07/31/2013 03:52 pm ET Updated Sep 30, 2013

Music Hath Charms

As a herald of song, Pete Seeger is a national treasure.

And, as of October 2012, at age 93, he was still performing, still releasing new albums, and still visiting Beacon Elementary School in New York State -- where he's often shared the gift of song with children.

All my life, I've been amazed over the phenomenon of musicians whose love and dedication to their art has carried them well into their eighties and nineties.

I was reminded of this during a recent visit to our local library in Maine. As the father of a seven-year-old, I've had many conversations with the children's librarian.

During this visit, we got to talking about Pete Seeger. She told me the reasons why Seeger is one of her great heroes, and we marveled at the thought of how many musicians today chose to follow a life in music, as children, or as young people, because of Seeger's influence and example. Dylan, Baez, Springsteen -- how many others? What an incredible legacy.

I found myself thinking too of how often music has bestowed long life on those who follow its sound and mystery.

"Musick hath charms," said the poet William Congreve long years ago. Many of us know these words, or have heard them. Congreve was prodigal in his tribute to music, giving us other lines, too, that we ought to know. He wrote of how rocks and trees, no less, might be stirred by music--and perhaps he was thinking of passages from holy writ that declare: "the trees of the field will clap their hands," or transcendent moments, when "the morning stars sang together." So, Congreve tells us--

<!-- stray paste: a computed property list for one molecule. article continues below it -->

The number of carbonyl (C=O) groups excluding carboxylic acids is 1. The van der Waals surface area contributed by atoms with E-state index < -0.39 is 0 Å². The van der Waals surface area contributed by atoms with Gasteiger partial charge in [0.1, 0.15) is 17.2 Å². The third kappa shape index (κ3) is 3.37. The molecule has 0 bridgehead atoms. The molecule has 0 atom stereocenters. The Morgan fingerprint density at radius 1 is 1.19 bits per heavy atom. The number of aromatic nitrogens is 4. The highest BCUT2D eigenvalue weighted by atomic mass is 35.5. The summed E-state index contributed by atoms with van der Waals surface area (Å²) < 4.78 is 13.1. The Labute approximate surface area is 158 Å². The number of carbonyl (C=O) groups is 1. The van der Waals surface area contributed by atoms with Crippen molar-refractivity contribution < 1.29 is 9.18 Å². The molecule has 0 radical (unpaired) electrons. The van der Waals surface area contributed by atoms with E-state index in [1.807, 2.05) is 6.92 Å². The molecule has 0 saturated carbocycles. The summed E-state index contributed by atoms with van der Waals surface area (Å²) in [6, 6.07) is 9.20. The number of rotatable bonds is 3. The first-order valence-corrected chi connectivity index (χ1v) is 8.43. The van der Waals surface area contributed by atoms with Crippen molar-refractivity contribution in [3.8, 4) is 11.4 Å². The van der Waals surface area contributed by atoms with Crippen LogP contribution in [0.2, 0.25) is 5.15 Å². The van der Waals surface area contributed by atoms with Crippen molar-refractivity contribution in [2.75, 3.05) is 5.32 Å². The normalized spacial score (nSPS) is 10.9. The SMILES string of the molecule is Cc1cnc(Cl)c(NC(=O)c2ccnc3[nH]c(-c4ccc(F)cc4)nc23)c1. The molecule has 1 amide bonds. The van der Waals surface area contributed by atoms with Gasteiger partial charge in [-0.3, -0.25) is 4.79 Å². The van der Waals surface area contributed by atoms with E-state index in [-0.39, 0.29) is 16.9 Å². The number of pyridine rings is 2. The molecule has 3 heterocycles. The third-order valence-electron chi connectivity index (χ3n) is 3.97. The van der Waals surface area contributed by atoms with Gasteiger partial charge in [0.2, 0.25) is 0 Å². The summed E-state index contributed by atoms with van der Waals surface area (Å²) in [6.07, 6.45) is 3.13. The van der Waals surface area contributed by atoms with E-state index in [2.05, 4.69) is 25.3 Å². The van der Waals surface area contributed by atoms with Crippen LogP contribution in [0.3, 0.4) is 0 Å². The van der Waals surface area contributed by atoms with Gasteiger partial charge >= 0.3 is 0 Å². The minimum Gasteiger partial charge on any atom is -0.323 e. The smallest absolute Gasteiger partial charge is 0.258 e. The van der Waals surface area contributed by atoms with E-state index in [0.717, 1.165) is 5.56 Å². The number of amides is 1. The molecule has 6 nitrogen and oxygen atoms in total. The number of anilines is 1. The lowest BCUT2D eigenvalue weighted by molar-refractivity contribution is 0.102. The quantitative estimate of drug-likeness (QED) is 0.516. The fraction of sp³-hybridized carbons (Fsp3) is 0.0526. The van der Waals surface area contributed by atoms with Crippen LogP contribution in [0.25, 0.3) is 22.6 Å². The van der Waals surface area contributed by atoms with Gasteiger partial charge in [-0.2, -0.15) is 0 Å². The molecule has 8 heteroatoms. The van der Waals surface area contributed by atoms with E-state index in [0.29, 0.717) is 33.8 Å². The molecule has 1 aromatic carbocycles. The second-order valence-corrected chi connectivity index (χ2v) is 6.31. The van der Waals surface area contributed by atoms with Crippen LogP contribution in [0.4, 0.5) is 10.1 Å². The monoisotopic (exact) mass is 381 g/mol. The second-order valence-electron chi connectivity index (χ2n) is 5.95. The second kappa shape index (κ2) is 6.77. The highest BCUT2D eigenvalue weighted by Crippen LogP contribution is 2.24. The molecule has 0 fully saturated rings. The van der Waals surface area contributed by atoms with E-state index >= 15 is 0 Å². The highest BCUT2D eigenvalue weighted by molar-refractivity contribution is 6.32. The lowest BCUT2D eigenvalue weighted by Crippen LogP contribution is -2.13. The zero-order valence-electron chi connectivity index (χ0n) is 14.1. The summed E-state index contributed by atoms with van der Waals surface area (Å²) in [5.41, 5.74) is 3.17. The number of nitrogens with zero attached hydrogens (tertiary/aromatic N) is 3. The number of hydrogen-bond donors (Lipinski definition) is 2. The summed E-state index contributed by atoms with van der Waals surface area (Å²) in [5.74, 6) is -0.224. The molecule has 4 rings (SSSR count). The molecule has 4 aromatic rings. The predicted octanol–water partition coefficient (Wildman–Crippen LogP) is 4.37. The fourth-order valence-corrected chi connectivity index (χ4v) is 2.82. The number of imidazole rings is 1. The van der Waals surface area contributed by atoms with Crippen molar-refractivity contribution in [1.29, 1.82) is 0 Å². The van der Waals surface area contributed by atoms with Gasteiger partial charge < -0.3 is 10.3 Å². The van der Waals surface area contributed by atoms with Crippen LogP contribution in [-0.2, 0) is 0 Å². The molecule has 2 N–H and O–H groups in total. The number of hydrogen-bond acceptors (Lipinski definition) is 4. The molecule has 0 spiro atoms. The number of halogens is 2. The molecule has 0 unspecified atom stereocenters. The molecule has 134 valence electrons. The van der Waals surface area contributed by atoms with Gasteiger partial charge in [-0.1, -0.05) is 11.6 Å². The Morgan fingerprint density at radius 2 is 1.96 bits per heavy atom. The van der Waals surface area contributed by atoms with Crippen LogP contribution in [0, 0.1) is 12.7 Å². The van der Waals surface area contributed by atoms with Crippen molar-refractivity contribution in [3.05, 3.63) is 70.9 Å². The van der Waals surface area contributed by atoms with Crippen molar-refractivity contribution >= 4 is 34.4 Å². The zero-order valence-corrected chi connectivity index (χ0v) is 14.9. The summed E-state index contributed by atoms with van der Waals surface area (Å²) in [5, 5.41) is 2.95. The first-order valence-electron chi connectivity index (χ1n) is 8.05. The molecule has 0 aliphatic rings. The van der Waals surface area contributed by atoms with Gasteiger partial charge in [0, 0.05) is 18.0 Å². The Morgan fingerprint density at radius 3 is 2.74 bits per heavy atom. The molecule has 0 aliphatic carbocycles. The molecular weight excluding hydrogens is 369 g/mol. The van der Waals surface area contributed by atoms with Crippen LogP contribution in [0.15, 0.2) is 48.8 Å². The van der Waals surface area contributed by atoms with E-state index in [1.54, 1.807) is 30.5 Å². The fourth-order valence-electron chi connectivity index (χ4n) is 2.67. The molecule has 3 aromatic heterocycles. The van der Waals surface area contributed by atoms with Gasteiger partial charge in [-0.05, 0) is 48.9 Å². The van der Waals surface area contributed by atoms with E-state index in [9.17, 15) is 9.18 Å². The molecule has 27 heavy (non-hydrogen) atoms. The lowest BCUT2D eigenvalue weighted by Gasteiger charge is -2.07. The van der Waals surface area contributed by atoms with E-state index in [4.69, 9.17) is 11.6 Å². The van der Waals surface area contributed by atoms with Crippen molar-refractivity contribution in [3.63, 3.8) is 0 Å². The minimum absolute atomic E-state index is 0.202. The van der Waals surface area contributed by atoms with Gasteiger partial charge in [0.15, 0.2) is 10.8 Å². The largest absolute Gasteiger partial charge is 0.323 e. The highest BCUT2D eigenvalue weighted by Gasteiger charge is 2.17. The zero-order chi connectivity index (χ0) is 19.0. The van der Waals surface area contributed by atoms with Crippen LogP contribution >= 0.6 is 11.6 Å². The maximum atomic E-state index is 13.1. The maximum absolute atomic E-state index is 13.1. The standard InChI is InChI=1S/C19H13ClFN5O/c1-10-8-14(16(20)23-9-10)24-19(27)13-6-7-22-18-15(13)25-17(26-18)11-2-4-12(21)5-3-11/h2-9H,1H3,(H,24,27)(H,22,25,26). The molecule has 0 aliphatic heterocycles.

I've read that things inanimate have mov'd,
And, as with living Souls, have been inform'd,
By Magick Numbers and persuasive Sound.

* * *

To reflect on the many gifts of music is remember other musicians who've known longevity like Seeger.

One of my favorite documentaries is Chasing Sound (released in 2007 as part of the American Masters series on PBS). It featured then 90-year-old guitarist Les Paul, still performing regularly, and with scarcely diminished skill, in Manhattan. As the film opens, and Paul is preparing for a gig in The Big Apple, and we can hear him being asked: "Any surprises for the show tonight? To which he replied, "I imagine the surprise will be that we'll be there!"

That quick flash of humor was a puckish symbol of the joy that marked a long life of artistry and achievement. How many of us might wish to grow young like that?

* * *

When I was in college, the world of classical music rejoiced over the telecast of an April 20th, 1986 Moscow recital by pianist Vladimir Horowitz. In 1925, he'd fled the violence of post-revolutionary Russia. A matchless career, spanning decades, followed in the west. Then, nearly sixty-one years after he left, he went back the land of his birth and gave a springtime recital. The music that came from his piano held all the majesty of Yosemite's storied waterfall--cascading in beauty.

Watching this film one can see that, before Horowitz had yet to play a note, the ovation he received said everything. Music had carried him well into his eighties, and returned him to his homeland in triumph.

The lives of all these artists show that music brings so many gifts in her train. To remember names like Seeger, Paul and Horowitz is to see the truth of that.